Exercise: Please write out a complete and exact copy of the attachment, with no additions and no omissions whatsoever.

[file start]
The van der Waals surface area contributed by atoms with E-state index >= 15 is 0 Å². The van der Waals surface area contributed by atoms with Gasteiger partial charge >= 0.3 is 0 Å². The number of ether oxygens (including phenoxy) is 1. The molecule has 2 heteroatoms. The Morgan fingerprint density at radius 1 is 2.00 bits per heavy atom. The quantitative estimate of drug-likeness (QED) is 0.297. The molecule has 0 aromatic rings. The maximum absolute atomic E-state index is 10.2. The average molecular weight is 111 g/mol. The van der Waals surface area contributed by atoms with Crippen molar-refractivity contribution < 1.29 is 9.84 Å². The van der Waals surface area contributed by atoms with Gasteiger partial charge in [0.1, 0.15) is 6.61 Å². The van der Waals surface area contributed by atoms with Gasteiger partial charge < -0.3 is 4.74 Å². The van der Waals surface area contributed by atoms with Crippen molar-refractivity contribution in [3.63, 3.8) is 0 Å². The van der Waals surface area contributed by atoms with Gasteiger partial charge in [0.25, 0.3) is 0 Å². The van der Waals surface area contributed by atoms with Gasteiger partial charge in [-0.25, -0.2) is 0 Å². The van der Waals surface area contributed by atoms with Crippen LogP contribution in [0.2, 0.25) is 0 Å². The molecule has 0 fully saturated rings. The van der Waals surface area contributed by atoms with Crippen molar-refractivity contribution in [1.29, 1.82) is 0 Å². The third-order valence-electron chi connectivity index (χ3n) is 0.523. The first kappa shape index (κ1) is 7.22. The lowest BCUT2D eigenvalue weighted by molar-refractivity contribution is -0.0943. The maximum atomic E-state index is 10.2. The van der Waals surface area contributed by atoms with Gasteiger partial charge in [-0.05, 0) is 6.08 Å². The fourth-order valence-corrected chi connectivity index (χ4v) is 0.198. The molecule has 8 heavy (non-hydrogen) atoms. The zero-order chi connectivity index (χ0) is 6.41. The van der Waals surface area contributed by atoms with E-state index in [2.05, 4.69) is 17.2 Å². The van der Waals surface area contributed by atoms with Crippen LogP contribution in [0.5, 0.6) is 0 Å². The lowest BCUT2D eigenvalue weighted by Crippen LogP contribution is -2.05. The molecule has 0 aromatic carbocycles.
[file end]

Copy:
The van der Waals surface area contributed by atoms with E-state index >= 15 is 0 Å². The van der Waals surface area contributed by atoms with Gasteiger partial charge >= 0.3 is 0 Å². The number of ether oxygens (including phenoxy) is 1. The molecule has 2 heteroatoms. The Morgan fingerprint density at radius 1 is 2.00 bits per heavy atom. The quantitative estimate of drug-likeness (QED) is 0.297. The molecule has 0 aromatic rings. The maximum absolute atomic E-state index is 10.2. The average molecular weight is 111 g/mol. The van der Waals surface area contributed by atoms with Crippen molar-refractivity contribution < 1.29 is 9.84 Å². The van der Waals surface area contributed by atoms with Gasteiger partial charge in [0.1, 0.15) is 6.61 Å². The van der Waals surface area contributed by atoms with Gasteiger partial charge < -0.3 is 4.74 Å². The van der Waals surface area contributed by atoms with Crippen molar-refractivity contribution in [3.63, 3.8) is 0 Å². The van der Waals surface area contributed by atoms with Gasteiger partial charge in [0.25, 0.3) is 0 Å². The van der Waals surface area contributed by atoms with Gasteiger partial charge in [-0.25, -0.2) is 0 Å². The van der Waals surface area contributed by atoms with Crippen LogP contribution in [0.2, 0.25) is 0 Å². The molecule has 0 fully saturated rings. The van der Waals surface area contributed by atoms with Crippen molar-refractivity contribution in [1.29, 1.82) is 0 Å². The third-order valence-electron chi connectivity index (χ3n) is 0.523. The first kappa shape index (κ1) is 7.22. The lowest BCUT2D eigenvalue weighted by molar-refractivity contribution is -0.0943. The maximum atomic E-state index is 10.2. The van der Waals surface area contributed by atoms with Gasteiger partial charge in [-0.05, 0) is 6.08 Å². The fourth-order valence-corrected chi connectivity index (χ4v) is 0.198. The molecule has 8 heavy (non-hydrogen) atoms. The zero-order chi connectivity index (χ0) is 6.41. The van der Waals surface area contributed by atoms with E-state index in [2.05, 4.69) is 17.2 Å². The van der Waals surface area contributed by atoms with Crippen LogP contribution in [0.5, 0.6) is 0 Å². The lowest BCUT2D eigenvalue weighted by Crippen LogP contribution is -2.05. The molecule has 0 aromatic carbocycles.